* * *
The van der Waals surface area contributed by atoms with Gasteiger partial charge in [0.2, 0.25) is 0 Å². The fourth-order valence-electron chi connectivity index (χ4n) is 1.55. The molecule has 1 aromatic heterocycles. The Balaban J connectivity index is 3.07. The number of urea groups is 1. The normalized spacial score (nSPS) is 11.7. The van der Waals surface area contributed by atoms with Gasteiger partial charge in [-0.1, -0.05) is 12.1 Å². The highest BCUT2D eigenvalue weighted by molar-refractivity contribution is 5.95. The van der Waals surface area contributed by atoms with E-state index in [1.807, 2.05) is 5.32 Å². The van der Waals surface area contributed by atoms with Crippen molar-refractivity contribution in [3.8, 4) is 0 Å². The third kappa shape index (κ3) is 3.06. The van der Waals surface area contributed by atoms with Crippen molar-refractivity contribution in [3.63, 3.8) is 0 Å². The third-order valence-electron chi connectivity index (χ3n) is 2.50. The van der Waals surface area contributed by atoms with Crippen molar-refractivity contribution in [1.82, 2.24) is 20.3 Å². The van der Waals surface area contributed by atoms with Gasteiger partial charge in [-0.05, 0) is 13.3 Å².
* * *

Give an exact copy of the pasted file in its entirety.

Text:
The van der Waals surface area contributed by atoms with Gasteiger partial charge in [0.2, 0.25) is 0 Å². The fourth-order valence-electron chi connectivity index (χ4n) is 1.55. The molecule has 1 aromatic heterocycles. The Balaban J connectivity index is 3.07. The number of urea groups is 1. The normalized spacial score (nSPS) is 11.7. The van der Waals surface area contributed by atoms with Gasteiger partial charge in [-0.1, -0.05) is 12.1 Å². The highest BCUT2D eigenvalue weighted by molar-refractivity contribution is 5.95. The van der Waals surface area contributed by atoms with E-state index in [1.807, 2.05) is 5.32 Å². The van der Waals surface area contributed by atoms with Crippen molar-refractivity contribution in [3.8, 4) is 0 Å². The third kappa shape index (κ3) is 3.06. The van der Waals surface area contributed by atoms with Crippen molar-refractivity contribution in [3.63, 3.8) is 0 Å². The third-order valence-electron chi connectivity index (χ3n) is 2.50. The van der Waals surface area contributed by atoms with Crippen molar-refractivity contribution in [1.82, 2.24) is 20.3 Å². The van der Waals surface area contributed by atoms with Gasteiger partial charge in [-0.05, 0) is 13.3 Å².